Outstanding map of North America, extending to the North Pole, from Thomson's General Atlas. One of the best early 19th Century atlas maps of North America, treating with remarkable detail the up to date explorations in the Northwest and in search of a northwest passage. An early map to report the discoveries of Lewis & Clark. All of the California Missions are shown. Fort Vancouver and Mt. Hood are shown, but there is little or no information on the Columbia River. A fair amount of Indian detail is shown, especially in Canada and west of the Missouri River, based upon Lewis & Clark. Wheat notes that the upper Missouri is based upon Soulard. Minor fold split top and bottom, else a nice example. Wheat 319.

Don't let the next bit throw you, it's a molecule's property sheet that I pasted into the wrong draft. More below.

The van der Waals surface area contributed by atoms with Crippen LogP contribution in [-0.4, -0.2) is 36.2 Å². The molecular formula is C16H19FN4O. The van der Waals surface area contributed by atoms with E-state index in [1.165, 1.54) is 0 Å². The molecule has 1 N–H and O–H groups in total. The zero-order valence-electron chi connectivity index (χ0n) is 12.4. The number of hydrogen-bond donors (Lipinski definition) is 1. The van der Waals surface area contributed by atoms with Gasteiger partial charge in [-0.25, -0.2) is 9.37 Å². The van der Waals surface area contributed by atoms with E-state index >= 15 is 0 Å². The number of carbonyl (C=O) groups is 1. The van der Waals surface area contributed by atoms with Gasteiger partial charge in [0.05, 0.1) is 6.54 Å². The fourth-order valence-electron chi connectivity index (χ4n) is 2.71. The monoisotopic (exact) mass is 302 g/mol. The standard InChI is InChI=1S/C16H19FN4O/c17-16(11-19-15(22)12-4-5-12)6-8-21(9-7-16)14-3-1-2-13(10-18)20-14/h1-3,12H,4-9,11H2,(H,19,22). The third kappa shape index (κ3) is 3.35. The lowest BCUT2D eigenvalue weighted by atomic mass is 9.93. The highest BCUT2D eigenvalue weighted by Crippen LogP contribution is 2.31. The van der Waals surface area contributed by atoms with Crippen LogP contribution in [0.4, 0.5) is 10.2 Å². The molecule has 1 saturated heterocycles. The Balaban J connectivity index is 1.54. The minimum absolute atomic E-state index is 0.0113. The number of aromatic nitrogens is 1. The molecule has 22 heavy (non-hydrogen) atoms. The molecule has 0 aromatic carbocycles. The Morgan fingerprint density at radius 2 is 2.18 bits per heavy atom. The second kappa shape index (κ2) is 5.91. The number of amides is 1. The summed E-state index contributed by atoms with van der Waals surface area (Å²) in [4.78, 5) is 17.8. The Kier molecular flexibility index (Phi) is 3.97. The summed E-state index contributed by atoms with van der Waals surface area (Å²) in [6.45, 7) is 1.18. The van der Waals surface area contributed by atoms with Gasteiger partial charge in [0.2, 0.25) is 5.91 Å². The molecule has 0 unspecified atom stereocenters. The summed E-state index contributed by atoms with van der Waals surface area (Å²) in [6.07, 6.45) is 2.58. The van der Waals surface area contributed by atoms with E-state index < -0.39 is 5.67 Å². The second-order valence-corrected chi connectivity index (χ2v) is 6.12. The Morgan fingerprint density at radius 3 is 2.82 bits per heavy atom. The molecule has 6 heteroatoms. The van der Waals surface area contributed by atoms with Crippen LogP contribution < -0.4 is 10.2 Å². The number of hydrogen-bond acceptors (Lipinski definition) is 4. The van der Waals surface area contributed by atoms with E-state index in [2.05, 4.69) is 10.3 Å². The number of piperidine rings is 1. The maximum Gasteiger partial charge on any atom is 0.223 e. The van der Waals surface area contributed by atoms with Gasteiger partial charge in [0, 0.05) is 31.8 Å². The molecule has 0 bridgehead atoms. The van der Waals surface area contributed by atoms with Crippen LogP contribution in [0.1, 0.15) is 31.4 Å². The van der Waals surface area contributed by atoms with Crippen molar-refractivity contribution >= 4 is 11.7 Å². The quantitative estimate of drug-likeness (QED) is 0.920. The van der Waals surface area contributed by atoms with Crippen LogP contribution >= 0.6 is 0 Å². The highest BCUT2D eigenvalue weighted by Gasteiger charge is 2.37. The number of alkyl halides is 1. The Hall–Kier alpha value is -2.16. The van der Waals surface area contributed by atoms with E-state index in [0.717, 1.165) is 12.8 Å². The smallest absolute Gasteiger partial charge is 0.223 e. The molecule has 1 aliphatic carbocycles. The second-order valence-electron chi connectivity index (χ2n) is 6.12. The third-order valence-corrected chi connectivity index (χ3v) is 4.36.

John Thomson (1777-ca. 1840) was a commercial map publisher active in Edinburgh. He specialized in guide books and atlases and is primarily known for his Atlas of Scotland (1832) and the New General Atlas, first published in 1817 and reissued for the next quarter century. The New General Atlas was a commercial success—it was also published in Dublin and London—and it compiled existing geographic knowledge in compelling ways for a wide audience.
His Atlas of Scotland introduced new geographic information and was the first large-scale atlas of Scotland to be organized by county. It provided the most-accurate view of Scotland available before the Clearances. Work on the atlas began in 1820 and led to Thomson’s bankruptcy in 1830 due to the high costs of gathering the latest surveys and reviewing the required materials. Despite the publication of the atlas, Thomson declared bankruptcy again in 1835.